The Shorpy Archive
 
6000+ fine-art prints suitable for framing. Desk-size to sofa-size and larger, on archival paper or canvas.
 
Join and Share

 
Social Shorpy

To love him is to like him. Our goal: 100k "likes":

 
Syndicate content
Syndicate content
Syndicate content
Daily e-mail updates:

 
 
 
 
Member Photos


Photos submitted by Shorpy members.

 
Colorized Photos


Colorized photos submitted by members.

 
About the Photos

Most of the photos on this site were extracted from reference images (high-resolution tiffs, 20 to 200 megabytes in size) from the Library of Congress research archive. (To query the database click here.) Many were digitized by LOC contractors using a Sinar studio back. They are adjusted by your webmaster for contrast and color in Photoshop before being downsized and turned into the jpegs you see here.

 
 
JUMP TO PAGE   100  >  200  >  300  >  400  >  500  >  600
VINTAGRAPH • WPA • WWII • THE TOY DEPARTMENT, 1913

Inaugural Parade: 1917

Inaugural Parade: 1917

March 5, 1917. Washington, D.C. "Woodrow Wilson inaugural parade." Of peripheral interest on Pennsylvania Avenue: the three-act drama Just a Woman at Poli's Theater, and "modern 'Cadillac' automobiles" for rent at $3 an hour at the Willard Hotel. Harris & Ewing Collection glass negative. View full size.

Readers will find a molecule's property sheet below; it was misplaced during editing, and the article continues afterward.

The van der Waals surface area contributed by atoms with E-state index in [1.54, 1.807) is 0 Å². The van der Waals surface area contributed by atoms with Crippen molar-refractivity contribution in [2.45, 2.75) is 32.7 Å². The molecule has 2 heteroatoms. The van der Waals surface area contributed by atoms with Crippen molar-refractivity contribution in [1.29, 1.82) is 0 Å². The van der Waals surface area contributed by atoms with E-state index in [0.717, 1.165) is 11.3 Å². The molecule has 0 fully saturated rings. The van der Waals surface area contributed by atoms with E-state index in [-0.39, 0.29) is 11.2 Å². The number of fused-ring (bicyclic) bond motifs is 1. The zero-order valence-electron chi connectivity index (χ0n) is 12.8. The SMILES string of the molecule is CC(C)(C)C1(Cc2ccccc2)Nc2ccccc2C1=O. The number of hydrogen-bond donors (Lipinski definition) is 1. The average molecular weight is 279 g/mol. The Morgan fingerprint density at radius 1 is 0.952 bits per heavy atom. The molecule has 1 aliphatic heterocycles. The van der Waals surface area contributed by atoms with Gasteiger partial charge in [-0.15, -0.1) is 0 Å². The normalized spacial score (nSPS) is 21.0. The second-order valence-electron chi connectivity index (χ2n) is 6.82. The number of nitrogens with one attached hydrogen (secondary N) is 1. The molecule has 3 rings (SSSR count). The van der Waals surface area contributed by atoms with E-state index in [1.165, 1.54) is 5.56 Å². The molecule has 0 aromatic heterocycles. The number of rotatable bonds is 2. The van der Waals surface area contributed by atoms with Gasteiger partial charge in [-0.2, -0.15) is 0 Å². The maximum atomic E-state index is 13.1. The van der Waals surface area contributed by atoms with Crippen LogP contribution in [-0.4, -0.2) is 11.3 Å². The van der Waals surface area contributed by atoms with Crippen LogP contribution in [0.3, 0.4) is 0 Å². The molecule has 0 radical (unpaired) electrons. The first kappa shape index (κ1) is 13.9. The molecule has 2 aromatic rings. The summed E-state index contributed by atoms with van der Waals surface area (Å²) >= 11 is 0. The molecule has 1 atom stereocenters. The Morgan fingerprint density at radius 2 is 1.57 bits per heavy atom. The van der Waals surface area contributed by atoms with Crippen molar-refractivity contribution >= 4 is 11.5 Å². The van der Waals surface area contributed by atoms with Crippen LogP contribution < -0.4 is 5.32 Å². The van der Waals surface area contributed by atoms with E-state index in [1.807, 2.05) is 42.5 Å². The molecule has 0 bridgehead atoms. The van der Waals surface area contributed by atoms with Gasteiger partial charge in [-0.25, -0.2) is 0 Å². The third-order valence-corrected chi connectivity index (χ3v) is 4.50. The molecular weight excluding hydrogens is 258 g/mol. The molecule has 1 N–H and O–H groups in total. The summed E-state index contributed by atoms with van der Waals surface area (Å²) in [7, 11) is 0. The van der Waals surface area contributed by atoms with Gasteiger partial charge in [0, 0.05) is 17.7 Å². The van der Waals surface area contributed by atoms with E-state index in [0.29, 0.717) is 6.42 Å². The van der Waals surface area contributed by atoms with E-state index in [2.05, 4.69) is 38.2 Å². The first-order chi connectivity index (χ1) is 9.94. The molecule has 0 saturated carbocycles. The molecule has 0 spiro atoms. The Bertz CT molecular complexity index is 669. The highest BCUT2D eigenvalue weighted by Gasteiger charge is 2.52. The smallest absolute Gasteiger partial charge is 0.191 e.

Car Rental Rates

$3.00/hour in 1917 works out to $53.90/hr in 2013 dollars - or just under $1300 for a 24 hour day! Car rental rates have come WAY down.

"Provincials no longer"

In his second Inaugural Address, Wilson speaks of the domestic accomplishments of his first term, but emphasizes the dark clouds of war that now occupy his thoughts and actions. He was aware of the "Zimmerman Telegram" at the time of this speech. He would ask Congress to declare war one month later.

Ride the Best

You would definitely opt for the "modern" Cadillac instead of one of the antique obsolete models.

 
THE 100-YEAR-OLD PHOTO BLOG
Shorpy.com | History in HD is a vintage photo blog featuring thousands of high-definition images from the 1850s to 1950s. The site is named after Shorpy Higginbotham, a teenage coal miner who lived 100 years ago.

Syndicate content RSS | Contact Us | Privacy Policy | Photo Use | © 2014 Shorpy Inc.